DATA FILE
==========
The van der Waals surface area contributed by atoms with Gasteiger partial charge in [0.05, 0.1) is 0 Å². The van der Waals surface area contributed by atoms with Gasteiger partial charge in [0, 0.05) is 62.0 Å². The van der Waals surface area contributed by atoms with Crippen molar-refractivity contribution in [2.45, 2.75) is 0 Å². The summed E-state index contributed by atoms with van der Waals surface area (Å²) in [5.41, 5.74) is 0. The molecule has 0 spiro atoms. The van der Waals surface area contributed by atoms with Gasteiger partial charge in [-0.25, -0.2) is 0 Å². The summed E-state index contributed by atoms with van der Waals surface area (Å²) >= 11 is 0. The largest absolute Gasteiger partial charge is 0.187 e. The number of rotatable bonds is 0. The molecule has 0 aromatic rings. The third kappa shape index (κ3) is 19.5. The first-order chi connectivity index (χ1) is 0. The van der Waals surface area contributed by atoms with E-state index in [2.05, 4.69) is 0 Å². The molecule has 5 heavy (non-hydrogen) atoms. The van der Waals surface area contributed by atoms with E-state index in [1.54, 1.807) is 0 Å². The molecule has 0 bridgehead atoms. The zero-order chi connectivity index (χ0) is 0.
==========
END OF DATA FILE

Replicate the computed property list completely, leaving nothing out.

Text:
The van der Waals surface area contributed by atoms with Gasteiger partial charge in [0.05, 0.1) is 0 Å². The van der Waals surface area contributed by atoms with Gasteiger partial charge in [0, 0.05) is 62.0 Å². The van der Waals surface area contributed by atoms with Crippen molar-refractivity contribution in [2.45, 2.75) is 0 Å². The summed E-state index contributed by atoms with van der Waals surface area (Å²) in [5.41, 5.74) is 0. The molecule has 0 spiro atoms. The van der Waals surface area contributed by atoms with Gasteiger partial charge in [-0.25, -0.2) is 0 Å². The summed E-state index contributed by atoms with van der Waals surface area (Å²) >= 11 is 0. The largest absolute Gasteiger partial charge is 0.187 e. The number of rotatable bonds is 0. The molecule has 0 aromatic rings. The third kappa shape index (κ3) is 19.5. The first-order chi connectivity index (χ1) is 0. The van der Waals surface area contributed by atoms with E-state index in [2.05, 4.69) is 0 Å². The molecule has 5 heavy (non-hydrogen) atoms. The van der Waals surface area contributed by atoms with E-state index in [1.54, 1.807) is 0 Å². The molecule has 0 bridgehead atoms. The zero-order chi connectivity index (χ0) is 0.